But think small

Even if you’re building your garden around a larger focal point, remember to keep it simple. Cluttering a small Japanese garden will only detract from its simplicity and aesthetic appeal. Choose your plants selectively and try to pick evergreen varieties that you’ll be able to enjoy all year round and avoid the need to plant too much. 

In this case, moss can be a saving grace. It is one of the most iconic and beautiful parts of a Japanese garden with a rich symbolism to it that will just make your space that much more authentic. There is nothing more simple than something that grows by itself, and thanks to the humid conditions in Japan, it thrives in gardens over there. Including it into a small space is perfect. By blanketing your space with moss, you’ll instantly get that soft, luscious look that will instantly relax you, without the need for countless plants.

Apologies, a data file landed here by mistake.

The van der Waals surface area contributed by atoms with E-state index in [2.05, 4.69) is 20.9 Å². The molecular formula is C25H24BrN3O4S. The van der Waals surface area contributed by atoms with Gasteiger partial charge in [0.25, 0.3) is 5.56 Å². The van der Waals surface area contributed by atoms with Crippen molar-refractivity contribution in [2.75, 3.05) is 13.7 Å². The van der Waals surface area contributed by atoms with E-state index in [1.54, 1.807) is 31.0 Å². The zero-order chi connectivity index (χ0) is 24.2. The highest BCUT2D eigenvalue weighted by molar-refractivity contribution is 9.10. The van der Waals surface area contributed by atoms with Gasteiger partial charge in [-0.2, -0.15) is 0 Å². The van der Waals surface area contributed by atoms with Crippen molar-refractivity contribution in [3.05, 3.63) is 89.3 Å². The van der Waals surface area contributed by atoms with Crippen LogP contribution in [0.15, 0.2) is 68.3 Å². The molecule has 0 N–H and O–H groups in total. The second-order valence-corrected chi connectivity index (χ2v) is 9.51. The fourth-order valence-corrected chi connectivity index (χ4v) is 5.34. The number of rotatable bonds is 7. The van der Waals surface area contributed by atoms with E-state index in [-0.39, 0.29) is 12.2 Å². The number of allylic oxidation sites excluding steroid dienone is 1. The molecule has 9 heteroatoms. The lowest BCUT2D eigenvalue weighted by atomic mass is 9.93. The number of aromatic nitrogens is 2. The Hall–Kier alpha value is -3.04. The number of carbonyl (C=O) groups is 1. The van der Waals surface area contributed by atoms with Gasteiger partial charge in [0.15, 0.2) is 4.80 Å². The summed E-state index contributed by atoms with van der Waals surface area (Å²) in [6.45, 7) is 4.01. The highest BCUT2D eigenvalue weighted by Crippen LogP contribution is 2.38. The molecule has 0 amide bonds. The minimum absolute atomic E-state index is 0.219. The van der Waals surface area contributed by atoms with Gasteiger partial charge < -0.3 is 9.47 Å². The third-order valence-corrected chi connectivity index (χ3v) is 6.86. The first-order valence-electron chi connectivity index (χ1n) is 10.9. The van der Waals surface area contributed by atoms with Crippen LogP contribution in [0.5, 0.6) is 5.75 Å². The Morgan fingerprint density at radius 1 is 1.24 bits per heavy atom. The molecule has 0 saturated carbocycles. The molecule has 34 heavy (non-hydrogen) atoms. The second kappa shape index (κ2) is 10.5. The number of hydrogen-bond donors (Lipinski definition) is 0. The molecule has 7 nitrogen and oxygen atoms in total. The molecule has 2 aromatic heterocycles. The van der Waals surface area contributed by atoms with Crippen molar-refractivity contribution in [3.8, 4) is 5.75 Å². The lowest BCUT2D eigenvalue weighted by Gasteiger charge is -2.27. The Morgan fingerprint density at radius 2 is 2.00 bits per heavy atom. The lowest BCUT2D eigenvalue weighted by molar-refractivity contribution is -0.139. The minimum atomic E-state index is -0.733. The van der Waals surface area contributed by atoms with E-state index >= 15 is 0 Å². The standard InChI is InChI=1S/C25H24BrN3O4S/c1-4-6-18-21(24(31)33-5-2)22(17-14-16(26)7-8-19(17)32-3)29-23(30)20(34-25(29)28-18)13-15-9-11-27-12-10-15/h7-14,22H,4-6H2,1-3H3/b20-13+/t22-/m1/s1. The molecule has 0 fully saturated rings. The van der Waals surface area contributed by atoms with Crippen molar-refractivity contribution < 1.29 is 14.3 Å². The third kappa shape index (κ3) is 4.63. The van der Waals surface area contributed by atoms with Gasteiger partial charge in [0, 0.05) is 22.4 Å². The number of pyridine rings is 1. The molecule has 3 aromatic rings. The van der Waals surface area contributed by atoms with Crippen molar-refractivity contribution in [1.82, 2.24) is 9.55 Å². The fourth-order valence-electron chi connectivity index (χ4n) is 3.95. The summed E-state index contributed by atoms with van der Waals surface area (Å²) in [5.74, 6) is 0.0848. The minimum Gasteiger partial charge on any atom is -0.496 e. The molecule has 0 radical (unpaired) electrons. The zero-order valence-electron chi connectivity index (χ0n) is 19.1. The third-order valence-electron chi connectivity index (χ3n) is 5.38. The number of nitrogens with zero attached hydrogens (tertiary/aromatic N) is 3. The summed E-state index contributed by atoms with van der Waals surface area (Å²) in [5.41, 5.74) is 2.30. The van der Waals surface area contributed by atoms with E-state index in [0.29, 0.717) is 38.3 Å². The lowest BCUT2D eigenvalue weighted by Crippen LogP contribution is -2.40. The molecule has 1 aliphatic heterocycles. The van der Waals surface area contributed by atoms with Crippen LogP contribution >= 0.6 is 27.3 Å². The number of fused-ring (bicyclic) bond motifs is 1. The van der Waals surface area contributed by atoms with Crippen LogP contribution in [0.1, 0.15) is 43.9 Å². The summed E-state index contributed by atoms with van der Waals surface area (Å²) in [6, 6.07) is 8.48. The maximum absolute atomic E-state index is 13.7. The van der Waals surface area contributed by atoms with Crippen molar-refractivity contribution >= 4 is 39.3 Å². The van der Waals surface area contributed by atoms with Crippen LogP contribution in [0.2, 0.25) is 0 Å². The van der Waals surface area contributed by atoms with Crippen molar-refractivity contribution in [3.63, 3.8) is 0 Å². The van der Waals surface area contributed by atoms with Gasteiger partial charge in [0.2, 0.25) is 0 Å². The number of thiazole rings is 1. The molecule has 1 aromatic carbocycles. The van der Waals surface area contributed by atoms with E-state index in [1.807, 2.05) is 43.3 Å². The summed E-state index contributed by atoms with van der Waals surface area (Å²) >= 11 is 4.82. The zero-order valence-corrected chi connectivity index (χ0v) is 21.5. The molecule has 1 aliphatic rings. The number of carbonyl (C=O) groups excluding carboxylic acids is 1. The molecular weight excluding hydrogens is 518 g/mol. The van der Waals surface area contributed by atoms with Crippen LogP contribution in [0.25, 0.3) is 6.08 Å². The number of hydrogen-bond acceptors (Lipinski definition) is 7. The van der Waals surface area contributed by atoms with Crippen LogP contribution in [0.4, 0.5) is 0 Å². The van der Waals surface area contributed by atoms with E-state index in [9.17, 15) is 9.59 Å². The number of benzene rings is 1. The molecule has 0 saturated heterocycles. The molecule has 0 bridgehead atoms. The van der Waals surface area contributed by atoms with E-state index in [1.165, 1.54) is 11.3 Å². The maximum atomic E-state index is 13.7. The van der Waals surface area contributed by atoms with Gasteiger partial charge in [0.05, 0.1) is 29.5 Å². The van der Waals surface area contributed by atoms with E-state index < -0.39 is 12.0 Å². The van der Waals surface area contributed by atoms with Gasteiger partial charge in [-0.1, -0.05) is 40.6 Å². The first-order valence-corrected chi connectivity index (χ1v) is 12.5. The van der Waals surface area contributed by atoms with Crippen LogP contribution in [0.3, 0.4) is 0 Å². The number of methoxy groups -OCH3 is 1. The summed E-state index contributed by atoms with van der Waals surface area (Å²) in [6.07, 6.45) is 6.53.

Small Japanese gardens carry a unique charm, and are a great way of bringing nature that little bit closer. When it comes to your design process, thinking minimalistically should be at the core. Where you might have three or four elements in a larger space, try to achieve the same effect with just one.

Whether it be using moss as your primary plant, or including a water basin rather than a pond, there is always something you can downsize whilst still making the space recognisably Japanese.